Weak US gasoline consumption hurts ethanol, crops, and fertilizers
The ethanol mandate set in 2007 and the Energy Policy Act of 2005 were signed by the government to make the United States less reliant on gasoline, oil companies, and foreign imports, and to develop alternative fuel sources. These policies were put in place on the view that oil prices were rising and the amount of U.S. motor gasoline demand would continue to grow forever.
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Motor gasoline demand continued to rise over the next two years as economic growth continued and people traveled more amid the weakening housing and financial sectors.
Motor gasoline consumption
Since 2007, motor gasoline consumption has fallen in the United States due to reasons like sluggish employment, fuel economy, and alternative fuels. Since hitting a peak of 9.29 million barrels a day in 2007, consumption has gradually fallen. In 2013, analysts expect an estimated 8.73 million barrels of consumption. But for 2014, that’s expected to reverse down to 8.69 million barrels, according to the EIA (Energy Information Administration).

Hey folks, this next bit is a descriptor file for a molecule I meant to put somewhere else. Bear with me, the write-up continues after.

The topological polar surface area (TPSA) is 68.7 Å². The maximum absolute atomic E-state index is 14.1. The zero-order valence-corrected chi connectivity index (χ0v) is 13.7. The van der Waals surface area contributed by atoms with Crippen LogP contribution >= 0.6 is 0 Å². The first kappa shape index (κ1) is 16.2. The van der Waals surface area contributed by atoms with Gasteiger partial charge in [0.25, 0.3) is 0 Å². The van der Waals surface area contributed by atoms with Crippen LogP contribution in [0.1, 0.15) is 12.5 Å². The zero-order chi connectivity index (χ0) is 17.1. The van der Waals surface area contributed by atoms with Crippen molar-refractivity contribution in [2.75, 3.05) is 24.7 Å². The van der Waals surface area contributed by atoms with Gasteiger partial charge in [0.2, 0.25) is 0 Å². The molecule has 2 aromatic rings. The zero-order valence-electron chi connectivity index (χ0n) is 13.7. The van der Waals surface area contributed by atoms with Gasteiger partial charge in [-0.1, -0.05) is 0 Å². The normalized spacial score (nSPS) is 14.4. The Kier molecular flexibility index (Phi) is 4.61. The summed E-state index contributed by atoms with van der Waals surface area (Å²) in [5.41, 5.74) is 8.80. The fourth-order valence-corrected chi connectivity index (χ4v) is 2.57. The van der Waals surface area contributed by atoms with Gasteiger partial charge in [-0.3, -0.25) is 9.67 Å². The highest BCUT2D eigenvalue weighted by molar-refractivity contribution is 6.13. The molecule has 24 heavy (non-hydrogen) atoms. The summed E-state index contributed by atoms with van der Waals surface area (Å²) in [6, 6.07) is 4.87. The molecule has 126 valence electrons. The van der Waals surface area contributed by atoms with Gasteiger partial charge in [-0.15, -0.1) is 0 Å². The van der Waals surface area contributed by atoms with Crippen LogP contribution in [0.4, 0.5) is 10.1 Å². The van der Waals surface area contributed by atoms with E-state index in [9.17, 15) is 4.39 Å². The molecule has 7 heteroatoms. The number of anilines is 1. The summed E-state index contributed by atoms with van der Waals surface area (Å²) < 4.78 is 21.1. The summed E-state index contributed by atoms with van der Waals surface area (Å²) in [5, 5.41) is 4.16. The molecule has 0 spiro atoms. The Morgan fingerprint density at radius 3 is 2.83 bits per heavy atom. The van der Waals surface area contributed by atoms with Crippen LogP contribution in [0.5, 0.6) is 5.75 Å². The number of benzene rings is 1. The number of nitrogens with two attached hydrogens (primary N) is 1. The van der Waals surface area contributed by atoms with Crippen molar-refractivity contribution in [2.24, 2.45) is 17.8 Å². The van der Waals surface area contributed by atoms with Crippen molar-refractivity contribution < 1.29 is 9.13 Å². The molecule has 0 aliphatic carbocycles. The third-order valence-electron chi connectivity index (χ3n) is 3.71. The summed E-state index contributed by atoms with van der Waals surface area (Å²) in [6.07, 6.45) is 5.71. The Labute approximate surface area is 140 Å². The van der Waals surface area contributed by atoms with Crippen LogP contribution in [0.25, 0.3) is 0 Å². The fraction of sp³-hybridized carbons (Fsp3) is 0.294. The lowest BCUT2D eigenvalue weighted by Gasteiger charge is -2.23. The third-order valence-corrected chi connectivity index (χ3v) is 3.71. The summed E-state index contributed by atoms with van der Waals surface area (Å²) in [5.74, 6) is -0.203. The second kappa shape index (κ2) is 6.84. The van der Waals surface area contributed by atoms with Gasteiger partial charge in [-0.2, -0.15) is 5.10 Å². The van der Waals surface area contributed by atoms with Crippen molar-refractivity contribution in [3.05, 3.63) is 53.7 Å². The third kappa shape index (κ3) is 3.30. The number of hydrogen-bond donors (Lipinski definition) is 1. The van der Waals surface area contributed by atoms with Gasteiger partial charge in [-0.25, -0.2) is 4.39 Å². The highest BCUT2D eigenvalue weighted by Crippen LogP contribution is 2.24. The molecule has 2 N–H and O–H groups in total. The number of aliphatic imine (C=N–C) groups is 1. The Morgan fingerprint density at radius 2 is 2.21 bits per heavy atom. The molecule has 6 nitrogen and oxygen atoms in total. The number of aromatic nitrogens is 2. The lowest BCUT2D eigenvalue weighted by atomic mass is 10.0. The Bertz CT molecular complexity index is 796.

Employment and fuel economy
While we’re seeing the unemployment rate fall, total employment figures for the number of people available to work haven’t returned. With oil prices high and the average U.S. citizen’s budget tight, car manufacturers have focused on selling more fuel-efficient cars amid compliance with government standards. Last year, the Obama Administration finalized fuel economy standards equivalent of 54.5 mpg (miles per gallons) for cars and light-duty trucks by model year 2025, up from a past standard of 35.5 mpg by 2016.
Low gasoline demand is expected
As long as fuel economy continues to improve, investors can expect lower demand for gasoline. Lower gasoline demand and a U.S. energy boom that’s limiting oil price gains will keep the amount of ethanol used to blend with gasoline capped. This is long-term negative for crop prices and fertilizer demand, and it’s a possible reason companies and ETFs like Agrium Inc. (AGU), Mosaic Co. (MOS), Potash Corp. (POT), Intrepid Potash Inc. (IPI), and the VanEck Vectors Agribusiness ETF (MOO) will underperform overall.